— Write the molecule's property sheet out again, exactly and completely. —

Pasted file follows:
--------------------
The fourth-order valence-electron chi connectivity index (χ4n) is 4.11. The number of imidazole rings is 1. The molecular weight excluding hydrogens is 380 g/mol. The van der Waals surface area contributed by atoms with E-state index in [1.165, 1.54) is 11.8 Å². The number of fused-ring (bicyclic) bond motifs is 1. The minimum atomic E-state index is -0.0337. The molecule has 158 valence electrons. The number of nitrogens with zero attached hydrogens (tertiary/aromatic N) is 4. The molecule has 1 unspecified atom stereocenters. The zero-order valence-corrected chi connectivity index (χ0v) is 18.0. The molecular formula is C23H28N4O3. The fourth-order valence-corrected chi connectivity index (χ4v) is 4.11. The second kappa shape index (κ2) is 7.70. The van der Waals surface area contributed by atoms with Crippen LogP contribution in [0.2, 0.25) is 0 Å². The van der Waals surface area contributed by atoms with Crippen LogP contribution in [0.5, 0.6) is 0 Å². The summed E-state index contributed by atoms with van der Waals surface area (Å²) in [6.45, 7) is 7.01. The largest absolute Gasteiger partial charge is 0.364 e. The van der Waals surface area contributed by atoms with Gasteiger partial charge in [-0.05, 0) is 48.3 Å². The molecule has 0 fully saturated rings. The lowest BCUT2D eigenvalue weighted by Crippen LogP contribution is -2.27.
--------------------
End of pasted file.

The fourth-order valence-electron chi connectivity index (χ4n) is 4.11. The number of imidazole rings is 1. The molecular weight excluding hydrogens is 380 g/mol. The van der Waals surface area contributed by atoms with E-state index in [1.165, 1.54) is 11.8 Å². The number of fused-ring (bicyclic) bond motifs is 1. The minimum atomic E-state index is -0.0337. The molecule has 158 valence electrons. The number of nitrogens with zero attached hydrogens (tertiary/aromatic N) is 4. The molecule has 1 unspecified atom stereocenters. The zero-order valence-corrected chi connectivity index (χ0v) is 18.0. The molecular formula is C23H28N4O3. The fourth-order valence-corrected chi connectivity index (χ4v) is 4.11. The second kappa shape index (κ2) is 7.70. The van der Waals surface area contributed by atoms with Crippen LogP contribution in [0.2, 0.25) is 0 Å². The van der Waals surface area contributed by atoms with Crippen LogP contribution in [0.5, 0.6) is 0 Å². The summed E-state index contributed by atoms with van der Waals surface area (Å²) in [6.45, 7) is 7.01. The largest absolute Gasteiger partial charge is 0.364 e. The van der Waals surface area contributed by atoms with Gasteiger partial charge in [-0.05, 0) is 48.3 Å². The molecule has 0 fully saturated rings. The lowest BCUT2D eigenvalue weighted by Crippen LogP contribution is -2.27.